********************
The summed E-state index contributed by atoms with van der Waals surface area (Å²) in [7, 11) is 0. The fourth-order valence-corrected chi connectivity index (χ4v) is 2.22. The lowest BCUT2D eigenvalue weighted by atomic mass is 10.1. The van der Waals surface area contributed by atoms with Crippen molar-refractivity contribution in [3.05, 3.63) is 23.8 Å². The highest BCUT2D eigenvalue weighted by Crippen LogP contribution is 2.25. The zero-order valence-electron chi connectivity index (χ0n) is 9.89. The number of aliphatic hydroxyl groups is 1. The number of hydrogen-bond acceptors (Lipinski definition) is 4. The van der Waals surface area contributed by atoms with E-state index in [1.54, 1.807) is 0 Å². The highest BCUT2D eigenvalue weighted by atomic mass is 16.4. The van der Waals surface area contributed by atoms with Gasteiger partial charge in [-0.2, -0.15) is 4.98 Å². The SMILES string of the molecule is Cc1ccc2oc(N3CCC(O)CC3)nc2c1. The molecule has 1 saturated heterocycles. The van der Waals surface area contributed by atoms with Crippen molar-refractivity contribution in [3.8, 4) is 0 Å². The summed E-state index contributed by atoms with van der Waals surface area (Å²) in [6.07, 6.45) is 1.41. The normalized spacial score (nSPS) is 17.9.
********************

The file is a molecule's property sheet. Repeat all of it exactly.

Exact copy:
The summed E-state index contributed by atoms with van der Waals surface area (Å²) in [7, 11) is 0. The fourth-order valence-corrected chi connectivity index (χ4v) is 2.22. The lowest BCUT2D eigenvalue weighted by atomic mass is 10.1. The van der Waals surface area contributed by atoms with Crippen molar-refractivity contribution in [3.05, 3.63) is 23.8 Å². The highest BCUT2D eigenvalue weighted by Crippen LogP contribution is 2.25. The zero-order valence-electron chi connectivity index (χ0n) is 9.89. The number of aliphatic hydroxyl groups is 1. The number of hydrogen-bond acceptors (Lipinski definition) is 4. The van der Waals surface area contributed by atoms with E-state index in [1.54, 1.807) is 0 Å². The highest BCUT2D eigenvalue weighted by atomic mass is 16.4. The van der Waals surface area contributed by atoms with Gasteiger partial charge in [-0.2, -0.15) is 4.98 Å². The SMILES string of the molecule is Cc1ccc2oc(N3CCC(O)CC3)nc2c1. The molecule has 1 saturated heterocycles. The van der Waals surface area contributed by atoms with Crippen molar-refractivity contribution in [3.8, 4) is 0 Å². The summed E-state index contributed by atoms with van der Waals surface area (Å²) in [6.07, 6.45) is 1.41. The normalized spacial score (nSPS) is 17.9.